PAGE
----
THE ORANGE NYMPH
This is a very good-looking attractor nymph pattern originated by Joe Cornwall. The first time I saw this fly, I thought it was a beautiful pattern! I really like the black tips on the Golden Pheasant Tippet fibers. They look like the hairy footpads some swimming insects use for propulsion. They can also resemble the black edges found on certain small fish.
- Hook: Size 8, 10 or 12; 3xl streamer hook
- Weight (optional): 8 turns of .020 lead (or lead-free) wire under the thorax. This pattern also lends itself to using a beadhead for weight if desired.
- Thread: Black 6/0
- Tail: Golden Pheasant Tippet fibers
- Ribbing: Oval gold tinsel
- Abdomen: Orange yarn, (Joe uses "I Love This Yarn" brand (sport weight) in color #200, orange.)
- Thorax: Black ostrich herl
- Wing Case: Golden Pheasant Tippet Fibers
- Legs: Golden Pheasant Tippet Fibers
Mount the hook in the vise. If you choose to use wire for weight, add this to the hook now.
Start the thread near the hook eye, make some wraps ahead of, over, and behind the wire (if used) to secure it in place. Advance the thread to the rear of the hook shank.
Clip @ 8-12 barbs from the Golden Pheasant neck feather. Use barbs that have the nice black middle and tip sections. Tie these in near the end of the hook shank.
Attach a length of yarn to be used for the body. For a more uniform body, tie the tip of the yarn near the front end of the thorax (wire, if used) area, and then wind your thread over the yarn and towards the hook bend while lifting the yarn straight up or slightly up and towards you.
Tie in the gold oval tinsel near the end of the hook shank, with the loose end trailing back towards the vice. Advance the thread to the front of the thorax area.
Wrap the chenille around the hook shank towards front of the thorax area, putting one wrap to the rear of the tinsel. Tied off the chenille and cut off the excess.
Make about 4-6 wraps with the tinsel, and tie it off in the thorax area.
Clip about 20 barbs from the Golden Pheasant neck feather. Tie the base of the barbs into the top of the thorax area, so the black tips extend back towards the tail of the fly.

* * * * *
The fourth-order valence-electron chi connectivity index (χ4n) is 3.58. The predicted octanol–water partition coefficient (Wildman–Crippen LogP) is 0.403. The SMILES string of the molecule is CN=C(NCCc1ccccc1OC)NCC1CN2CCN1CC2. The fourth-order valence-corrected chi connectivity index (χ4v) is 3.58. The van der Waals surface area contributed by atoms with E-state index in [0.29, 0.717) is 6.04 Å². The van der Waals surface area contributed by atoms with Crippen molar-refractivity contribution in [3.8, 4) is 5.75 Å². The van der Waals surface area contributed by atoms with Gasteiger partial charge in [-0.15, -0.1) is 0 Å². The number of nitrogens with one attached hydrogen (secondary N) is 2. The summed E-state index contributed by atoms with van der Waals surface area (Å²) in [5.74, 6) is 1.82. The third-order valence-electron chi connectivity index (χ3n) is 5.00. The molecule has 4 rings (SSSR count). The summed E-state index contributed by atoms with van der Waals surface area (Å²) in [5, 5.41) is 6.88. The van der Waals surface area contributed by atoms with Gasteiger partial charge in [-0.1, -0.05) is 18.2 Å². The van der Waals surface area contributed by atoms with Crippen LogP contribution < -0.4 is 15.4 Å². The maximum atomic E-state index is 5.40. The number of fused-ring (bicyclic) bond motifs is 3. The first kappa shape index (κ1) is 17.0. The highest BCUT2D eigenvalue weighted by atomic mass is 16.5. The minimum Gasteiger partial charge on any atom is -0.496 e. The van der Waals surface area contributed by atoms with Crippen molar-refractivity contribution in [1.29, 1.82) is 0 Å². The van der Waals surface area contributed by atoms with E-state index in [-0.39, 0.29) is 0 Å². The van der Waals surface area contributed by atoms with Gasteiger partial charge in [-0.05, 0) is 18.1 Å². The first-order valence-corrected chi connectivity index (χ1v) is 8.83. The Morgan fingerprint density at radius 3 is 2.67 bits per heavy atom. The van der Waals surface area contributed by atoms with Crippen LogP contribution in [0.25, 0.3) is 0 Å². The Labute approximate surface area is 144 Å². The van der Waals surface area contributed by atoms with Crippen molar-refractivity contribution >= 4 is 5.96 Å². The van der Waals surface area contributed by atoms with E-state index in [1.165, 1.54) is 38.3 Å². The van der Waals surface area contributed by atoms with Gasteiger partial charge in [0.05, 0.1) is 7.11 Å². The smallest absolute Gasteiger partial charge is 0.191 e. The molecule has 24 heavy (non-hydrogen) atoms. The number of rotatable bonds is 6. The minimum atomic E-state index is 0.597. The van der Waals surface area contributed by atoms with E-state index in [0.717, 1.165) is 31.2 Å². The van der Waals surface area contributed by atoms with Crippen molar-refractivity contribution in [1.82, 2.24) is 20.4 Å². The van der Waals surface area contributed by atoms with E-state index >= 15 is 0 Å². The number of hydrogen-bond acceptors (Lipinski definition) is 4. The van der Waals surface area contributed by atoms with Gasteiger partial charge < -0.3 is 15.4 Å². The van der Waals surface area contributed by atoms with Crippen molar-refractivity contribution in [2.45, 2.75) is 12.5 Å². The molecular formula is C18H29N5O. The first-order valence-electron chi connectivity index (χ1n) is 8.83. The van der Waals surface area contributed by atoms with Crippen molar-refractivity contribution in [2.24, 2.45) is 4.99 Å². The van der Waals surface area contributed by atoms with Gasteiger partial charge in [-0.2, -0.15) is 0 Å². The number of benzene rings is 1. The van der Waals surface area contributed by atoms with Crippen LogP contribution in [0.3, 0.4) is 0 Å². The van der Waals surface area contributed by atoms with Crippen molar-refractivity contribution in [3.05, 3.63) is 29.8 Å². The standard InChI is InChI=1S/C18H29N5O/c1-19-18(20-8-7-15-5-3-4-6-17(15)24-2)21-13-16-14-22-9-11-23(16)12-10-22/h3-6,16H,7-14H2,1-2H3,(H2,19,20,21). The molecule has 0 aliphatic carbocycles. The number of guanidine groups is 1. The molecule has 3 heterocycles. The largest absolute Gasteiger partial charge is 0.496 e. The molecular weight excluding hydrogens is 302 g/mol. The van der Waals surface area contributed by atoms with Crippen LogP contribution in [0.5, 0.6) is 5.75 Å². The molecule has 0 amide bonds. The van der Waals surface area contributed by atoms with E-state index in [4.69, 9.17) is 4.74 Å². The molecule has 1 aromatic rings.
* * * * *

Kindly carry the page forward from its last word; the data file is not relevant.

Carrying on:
Tie 3 black ostrich herls onto the top of the thorax area so the loose ends extend back towards the tail of the fly.
Twist the ostrich hurls into a rope, and wrap them around the hook shank to the front of the thorax area. Tie off and clip off the excess. (Leave about one-and-a-half hook-eye lengths clear in front of the thorax.)
Pull the tips of the golden pheasant barbs forward, and tie to the hook shank in front of the thorax.
Split the barb tips in approximately 2 equal bunches, and pull them back to opposite sides of the thorax. Wrap thread in front of and then onto the bends of these barbs to hold them in place. You want the legs to be angled towards the rear of the hook, but also flare out from the body of the fly somewhat. (This step is much like finishing off the legs on a Pheasant Tail Nymph.)
Make a nice thread head and finish tying off in your preferred method. Clip the excess thread and the fly is complete.
Fish this as you would your other nymph patterns.
It may take a few tries (it did me, anyway) to get the legs to look about right. Experiment to see if the fish in your area prefer longer or shorter legs.
You can always trim off some of the legs if it looks like there are too many, or if some are sticking out at unsightly angles.
For smaller sizes or for a narrower body profile, you can separate strands of the yarn and use whatever suits you.
Joe’s original pattern calls for an orange body (hence the name), but I believe other body colors could be substituted to match local nymphs or color patterns that work for you, yet retain the overall concept of this pattern. I’ve tied them with an olive body. I’ve also tied them with white bodies and chartreuse bodies, and substituted white Lady Amherst Tippet fibers in place of the Golden Pheasant Tippet fibers.
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